Baltimore MD United States 21202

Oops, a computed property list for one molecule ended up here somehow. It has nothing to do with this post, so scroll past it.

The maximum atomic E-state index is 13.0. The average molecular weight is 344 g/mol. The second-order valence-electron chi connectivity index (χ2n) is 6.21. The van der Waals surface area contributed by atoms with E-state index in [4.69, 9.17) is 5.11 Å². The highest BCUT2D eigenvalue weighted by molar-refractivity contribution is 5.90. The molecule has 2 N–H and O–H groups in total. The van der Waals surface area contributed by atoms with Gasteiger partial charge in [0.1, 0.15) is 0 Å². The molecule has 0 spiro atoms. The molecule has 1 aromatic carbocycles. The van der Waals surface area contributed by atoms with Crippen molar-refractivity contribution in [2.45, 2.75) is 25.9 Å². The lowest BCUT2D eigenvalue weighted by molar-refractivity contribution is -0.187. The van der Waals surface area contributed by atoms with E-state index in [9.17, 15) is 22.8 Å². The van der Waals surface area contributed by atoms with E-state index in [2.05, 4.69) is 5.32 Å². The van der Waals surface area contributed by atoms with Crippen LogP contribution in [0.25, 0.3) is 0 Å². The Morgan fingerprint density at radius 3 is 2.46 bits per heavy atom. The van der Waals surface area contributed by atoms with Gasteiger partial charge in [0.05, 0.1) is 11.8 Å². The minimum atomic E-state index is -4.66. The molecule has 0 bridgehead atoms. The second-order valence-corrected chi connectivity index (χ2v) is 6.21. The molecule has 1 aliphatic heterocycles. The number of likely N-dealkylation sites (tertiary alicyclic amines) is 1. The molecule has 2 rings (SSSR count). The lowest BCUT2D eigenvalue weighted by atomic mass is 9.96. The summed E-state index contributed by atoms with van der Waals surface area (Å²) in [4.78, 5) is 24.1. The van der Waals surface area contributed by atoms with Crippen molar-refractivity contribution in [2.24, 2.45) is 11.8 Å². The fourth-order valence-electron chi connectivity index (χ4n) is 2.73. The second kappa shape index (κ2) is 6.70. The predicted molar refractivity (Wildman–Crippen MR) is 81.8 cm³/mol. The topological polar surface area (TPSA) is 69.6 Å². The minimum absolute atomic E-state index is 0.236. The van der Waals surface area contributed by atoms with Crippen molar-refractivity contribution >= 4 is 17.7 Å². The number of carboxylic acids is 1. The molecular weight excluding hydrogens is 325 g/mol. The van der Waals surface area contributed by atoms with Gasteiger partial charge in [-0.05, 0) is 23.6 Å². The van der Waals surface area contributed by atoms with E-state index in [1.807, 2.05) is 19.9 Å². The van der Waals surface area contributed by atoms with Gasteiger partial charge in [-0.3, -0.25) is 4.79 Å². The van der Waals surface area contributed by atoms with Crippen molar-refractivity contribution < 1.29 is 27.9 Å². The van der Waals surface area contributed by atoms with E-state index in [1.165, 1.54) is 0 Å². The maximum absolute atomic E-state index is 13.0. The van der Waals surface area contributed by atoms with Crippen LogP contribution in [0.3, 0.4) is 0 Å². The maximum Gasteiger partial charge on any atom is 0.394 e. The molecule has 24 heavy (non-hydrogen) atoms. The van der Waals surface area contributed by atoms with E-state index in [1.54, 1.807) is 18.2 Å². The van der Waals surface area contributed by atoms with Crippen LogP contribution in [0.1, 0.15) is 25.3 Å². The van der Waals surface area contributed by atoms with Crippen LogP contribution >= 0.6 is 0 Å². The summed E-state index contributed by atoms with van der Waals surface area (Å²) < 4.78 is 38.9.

The Merchants' National Bank Building, Baltimore was a historic bank building at 301 Water Street, at the corner of South Street, in Baltimore, Maryland. It was a 7-story, Renaissance Revival style building designed by the Baltimore-based architectural firm of Baldwin & Pennington, and constructed in 1893-1895. Johns Hopkins, a Baltimore businessman, abolitionist, and philanthropist, had been president of the bank from 1853 until his death in 1873.Architecture and ownership historyWhen the 7 story Merchants National Bank Building was completed in 1895 the Baltimore sun called it "a splendid building" and a fine addition to the many recent handsome office buildings erected in Baltimore. Optimistically, the Sun article also mentioned that the steel frame encased in brick masonry with granite facing on the outside made the structure "fire-proof throughout".It burnt down 9 years later, a victim of the Great Baltimore Fire of 1904. Almost the entire interior was destroyed, except for the banking rooms on the first floor. The bank then decided to make its headquarters a two story building, which it remained for almost 80 years.Merchants consolidated with the Mechanics NB of Baltimore in 1912 and consolidated at the Mechanics' location. This property was then surplused and sold to Baltimore insurance company USF&G, which kept it till the 1970s. Baltimore Federal Savings & Loan bought the property in 1977, and in 1982 erected a new 17 story Postmodern style building, spanning the entire block between Water and East Lombard, South and Commerce Streets. The original two story building was preserved as a historic facade. The construction cost was approximately $20 million. The architect was Donald N. Coupard Associates (now DNC Architects), and Whiting-Turner was the general contractor.